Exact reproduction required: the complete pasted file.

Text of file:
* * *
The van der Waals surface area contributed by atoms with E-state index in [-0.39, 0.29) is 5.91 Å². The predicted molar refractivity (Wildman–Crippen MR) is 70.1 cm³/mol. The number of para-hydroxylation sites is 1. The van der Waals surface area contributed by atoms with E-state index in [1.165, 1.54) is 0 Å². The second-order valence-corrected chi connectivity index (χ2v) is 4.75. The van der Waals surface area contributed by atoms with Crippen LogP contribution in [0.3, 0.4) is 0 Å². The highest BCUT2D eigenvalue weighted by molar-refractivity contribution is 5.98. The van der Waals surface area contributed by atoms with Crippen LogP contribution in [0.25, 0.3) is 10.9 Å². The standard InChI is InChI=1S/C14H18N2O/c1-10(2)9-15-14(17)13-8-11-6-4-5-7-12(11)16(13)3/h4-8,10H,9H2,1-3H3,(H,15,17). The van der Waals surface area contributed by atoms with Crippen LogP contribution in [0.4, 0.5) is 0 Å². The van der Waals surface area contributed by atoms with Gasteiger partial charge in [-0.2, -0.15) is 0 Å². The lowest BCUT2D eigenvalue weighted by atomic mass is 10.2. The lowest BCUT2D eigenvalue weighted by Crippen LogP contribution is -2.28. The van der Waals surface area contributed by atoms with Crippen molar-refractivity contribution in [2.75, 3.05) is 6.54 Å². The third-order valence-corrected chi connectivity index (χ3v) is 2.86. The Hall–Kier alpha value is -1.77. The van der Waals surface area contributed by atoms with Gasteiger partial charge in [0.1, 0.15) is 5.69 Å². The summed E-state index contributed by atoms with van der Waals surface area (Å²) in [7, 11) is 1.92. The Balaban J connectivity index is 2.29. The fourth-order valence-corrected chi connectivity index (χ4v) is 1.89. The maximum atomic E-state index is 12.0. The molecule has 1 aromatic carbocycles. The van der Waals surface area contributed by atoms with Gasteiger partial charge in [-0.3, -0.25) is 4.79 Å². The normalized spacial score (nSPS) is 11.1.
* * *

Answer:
The van der Waals surface area contributed by atoms with E-state index in [-0.39, 0.29) is 5.91 Å². The predicted molar refractivity (Wildman–Crippen MR) is 70.1 cm³/mol. The number of para-hydroxylation sites is 1. The van der Waals surface area contributed by atoms with E-state index in [1.165, 1.54) is 0 Å². The second-order valence-corrected chi connectivity index (χ2v) is 4.75. The van der Waals surface area contributed by atoms with Crippen LogP contribution in [0.3, 0.4) is 0 Å². The highest BCUT2D eigenvalue weighted by molar-refractivity contribution is 5.98. The van der Waals surface area contributed by atoms with Crippen LogP contribution in [0.25, 0.3) is 10.9 Å². The standard InChI is InChI=1S/C14H18N2O/c1-10(2)9-15-14(17)13-8-11-6-4-5-7-12(11)16(13)3/h4-8,10H,9H2,1-3H3,(H,15,17). The van der Waals surface area contributed by atoms with Crippen LogP contribution in [0.4, 0.5) is 0 Å². The van der Waals surface area contributed by atoms with Gasteiger partial charge in [-0.2, -0.15) is 0 Å². The lowest BCUT2D eigenvalue weighted by atomic mass is 10.2. The lowest BCUT2D eigenvalue weighted by Crippen LogP contribution is -2.28. The van der Waals surface area contributed by atoms with Crippen molar-refractivity contribution in [2.75, 3.05) is 6.54 Å². The third-order valence-corrected chi connectivity index (χ3v) is 2.86. The Hall–Kier alpha value is -1.77. The van der Waals surface area contributed by atoms with Gasteiger partial charge in [0.1, 0.15) is 5.69 Å². The summed E-state index contributed by atoms with van der Waals surface area (Å²) in [7, 11) is 1.92. The Balaban J connectivity index is 2.29. The fourth-order valence-corrected chi connectivity index (χ4v) is 1.89. The maximum atomic E-state index is 12.0. The molecule has 1 aromatic carbocycles. The van der Waals surface area contributed by atoms with Gasteiger partial charge in [-0.3, -0.25) is 4.79 Å². The normalized spacial score (nSPS) is 11.1.